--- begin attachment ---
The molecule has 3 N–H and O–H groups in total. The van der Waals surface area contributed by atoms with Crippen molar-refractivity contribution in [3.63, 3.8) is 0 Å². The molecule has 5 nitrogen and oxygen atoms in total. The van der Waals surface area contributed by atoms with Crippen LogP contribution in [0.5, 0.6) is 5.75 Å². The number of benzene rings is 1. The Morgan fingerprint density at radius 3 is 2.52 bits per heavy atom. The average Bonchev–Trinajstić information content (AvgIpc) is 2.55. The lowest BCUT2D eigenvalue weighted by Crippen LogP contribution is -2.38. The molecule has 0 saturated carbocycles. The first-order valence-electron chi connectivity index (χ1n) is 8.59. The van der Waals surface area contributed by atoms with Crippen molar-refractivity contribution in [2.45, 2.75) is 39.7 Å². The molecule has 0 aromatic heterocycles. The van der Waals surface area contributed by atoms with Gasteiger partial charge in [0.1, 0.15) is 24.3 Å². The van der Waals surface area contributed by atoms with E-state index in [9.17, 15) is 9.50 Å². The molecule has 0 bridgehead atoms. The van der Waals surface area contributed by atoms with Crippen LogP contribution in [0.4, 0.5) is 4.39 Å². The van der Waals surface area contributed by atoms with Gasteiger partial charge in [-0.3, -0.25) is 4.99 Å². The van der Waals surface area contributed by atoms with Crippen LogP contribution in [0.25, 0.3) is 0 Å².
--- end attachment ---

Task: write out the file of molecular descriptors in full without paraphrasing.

The molecule has 3 N–H and O–H groups in total. The van der Waals surface area contributed by atoms with Crippen molar-refractivity contribution in [3.63, 3.8) is 0 Å². The molecule has 5 nitrogen and oxygen atoms in total. The van der Waals surface area contributed by atoms with Crippen LogP contribution in [0.5, 0.6) is 5.75 Å². The number of benzene rings is 1. The Morgan fingerprint density at radius 3 is 2.52 bits per heavy atom. The average Bonchev–Trinajstić information content (AvgIpc) is 2.55. The lowest BCUT2D eigenvalue weighted by Crippen LogP contribution is -2.38. The molecule has 0 saturated carbocycles. The first-order valence-electron chi connectivity index (χ1n) is 8.59. The van der Waals surface area contributed by atoms with Crippen molar-refractivity contribution in [2.45, 2.75) is 39.7 Å². The molecule has 0 aromatic heterocycles. The van der Waals surface area contributed by atoms with Gasteiger partial charge in [0.1, 0.15) is 24.3 Å². The van der Waals surface area contributed by atoms with E-state index in [9.17, 15) is 9.50 Å². The molecule has 0 bridgehead atoms. The van der Waals surface area contributed by atoms with Crippen LogP contribution in [0.4, 0.5) is 4.39 Å². The van der Waals surface area contributed by atoms with Gasteiger partial charge in [-0.3, -0.25) is 4.99 Å². The van der Waals surface area contributed by atoms with Crippen LogP contribution in [0.25, 0.3) is 0 Å².